APPENDIX A
POINT SPREAD FUNCTION
Point Spread Function (PSF) is a spatial function of light intensity describing the output of
the imaging system (the microscope) for an input point source. As the most fundamental
characteristic of an imaging system, PSF is viewed as the impulse response function of a
microscope in spatial domain.106
For a shift-invariant, ideally corrected and aberrant free microscope, the PSF,
axisymmetric along the optical axis and symmetric about conjugate image plane, is given by,106
h(x,y,z)= C J, (vp)exp 2 dp (A-l)
In Equation A-1, (x,y, z) are coordinates from the conjugate point; J0 is the zeroth-order Bessel
function of the first kind; p, u, and v are dimensionless numbers defined as p =
a
2;r a2 2;r a
u = f + z and v = -- x + y where a is the radius of objective aperture, f is
A f(f + Z) f /
the focal length, and 2 is the wavelength of emission light; and C is a constant. The expression
given above is only one approximation for the three dimensional point spread function. Many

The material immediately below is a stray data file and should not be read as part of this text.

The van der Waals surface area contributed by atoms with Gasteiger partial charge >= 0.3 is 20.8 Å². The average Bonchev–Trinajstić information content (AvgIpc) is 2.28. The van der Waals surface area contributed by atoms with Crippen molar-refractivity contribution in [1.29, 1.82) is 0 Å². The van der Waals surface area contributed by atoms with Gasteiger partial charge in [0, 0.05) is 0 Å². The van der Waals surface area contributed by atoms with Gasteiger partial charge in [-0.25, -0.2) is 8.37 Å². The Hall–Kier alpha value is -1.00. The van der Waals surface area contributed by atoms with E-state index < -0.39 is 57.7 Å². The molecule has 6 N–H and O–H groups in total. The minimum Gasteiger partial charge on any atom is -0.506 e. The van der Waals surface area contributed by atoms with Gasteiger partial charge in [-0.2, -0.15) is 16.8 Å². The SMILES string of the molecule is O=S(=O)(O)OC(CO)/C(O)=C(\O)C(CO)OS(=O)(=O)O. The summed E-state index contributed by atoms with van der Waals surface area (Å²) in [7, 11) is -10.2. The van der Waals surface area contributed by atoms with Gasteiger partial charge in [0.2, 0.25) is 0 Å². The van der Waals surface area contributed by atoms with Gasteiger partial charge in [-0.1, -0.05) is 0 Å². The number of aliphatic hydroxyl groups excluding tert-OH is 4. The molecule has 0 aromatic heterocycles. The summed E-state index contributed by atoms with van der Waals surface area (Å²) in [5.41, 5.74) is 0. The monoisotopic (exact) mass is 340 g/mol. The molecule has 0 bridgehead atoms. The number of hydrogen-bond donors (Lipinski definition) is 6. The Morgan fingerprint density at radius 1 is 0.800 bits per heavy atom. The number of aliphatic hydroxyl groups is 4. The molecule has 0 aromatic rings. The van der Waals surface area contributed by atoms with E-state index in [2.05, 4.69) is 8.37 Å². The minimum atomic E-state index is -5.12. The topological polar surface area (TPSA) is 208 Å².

alternative forms of 3D PSF have been reported based on scalar diffraction theory.911' 61
The plot of PSF from Equation A-i is a 3D diffraction pattern, centered on the conjugate
image of the point source located in the image plane, as shown in Figure A-1.
On the image plane where z = 0, the PSF is simplified to h(x,y) = C J (vp)pdp ,
which represents a series of concentric spheres known as airy disk (Figure A-2). The radius of
airy disk (distance between the central maximum and the first minimum) is related to the
numerical aperture (NA) of the objective lens,
0.61A
'lateral- (A-2)
NA
In the axial direction, the intensity profile (Figure A-3) is similar to that on lateral
direction, and the distance between the maximum intensity of the central bright region to the first
point of minimum intensity along optical axis is given by
2An
r NA2 (A-3)
aalNA2